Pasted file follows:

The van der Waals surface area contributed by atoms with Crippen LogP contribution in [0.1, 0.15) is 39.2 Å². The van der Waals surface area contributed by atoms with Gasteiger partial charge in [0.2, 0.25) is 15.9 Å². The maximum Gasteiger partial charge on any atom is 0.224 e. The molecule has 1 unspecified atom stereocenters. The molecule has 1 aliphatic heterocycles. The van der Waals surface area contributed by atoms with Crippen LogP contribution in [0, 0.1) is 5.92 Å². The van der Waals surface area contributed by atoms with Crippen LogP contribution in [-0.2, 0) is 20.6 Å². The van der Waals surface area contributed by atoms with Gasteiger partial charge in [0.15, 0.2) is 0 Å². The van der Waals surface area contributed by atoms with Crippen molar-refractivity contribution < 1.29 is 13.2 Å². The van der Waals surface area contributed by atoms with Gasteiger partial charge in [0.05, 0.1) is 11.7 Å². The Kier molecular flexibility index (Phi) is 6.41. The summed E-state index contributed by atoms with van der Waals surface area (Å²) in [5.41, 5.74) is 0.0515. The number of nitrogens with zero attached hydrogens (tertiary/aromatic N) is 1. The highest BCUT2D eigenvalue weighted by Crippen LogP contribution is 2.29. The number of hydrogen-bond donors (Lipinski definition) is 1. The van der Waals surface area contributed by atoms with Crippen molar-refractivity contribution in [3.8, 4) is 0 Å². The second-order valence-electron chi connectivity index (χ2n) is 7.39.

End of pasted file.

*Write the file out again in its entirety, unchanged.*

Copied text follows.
The van der Waals surface area contributed by atoms with Crippen LogP contribution in [0.1, 0.15) is 39.2 Å². The van der Waals surface area contributed by atoms with Gasteiger partial charge in [0.2, 0.25) is 15.9 Å². The maximum Gasteiger partial charge on any atom is 0.224 e. The molecule has 1 unspecified atom stereocenters. The molecule has 1 aliphatic heterocycles. The van der Waals surface area contributed by atoms with Crippen LogP contribution in [0, 0.1) is 5.92 Å². The van der Waals surface area contributed by atoms with Crippen LogP contribution in [-0.2, 0) is 20.6 Å². The van der Waals surface area contributed by atoms with Gasteiger partial charge in [0.15, 0.2) is 0 Å². The van der Waals surface area contributed by atoms with Crippen molar-refractivity contribution < 1.29 is 13.2 Å². The van der Waals surface area contributed by atoms with Gasteiger partial charge in [0.05, 0.1) is 11.7 Å². The Kier molecular flexibility index (Phi) is 6.41. The summed E-state index contributed by atoms with van der Waals surface area (Å²) in [5.41, 5.74) is 0.0515. The number of nitrogens with zero attached hydrogens (tertiary/aromatic N) is 1. The highest BCUT2D eigenvalue weighted by Crippen LogP contribution is 2.29. The number of hydrogen-bond donors (Lipinski definition) is 1. The van der Waals surface area contributed by atoms with Crippen molar-refractivity contribution in [3.8, 4) is 0 Å². The second-order valence-electron chi connectivity index (χ2n) is 7.39.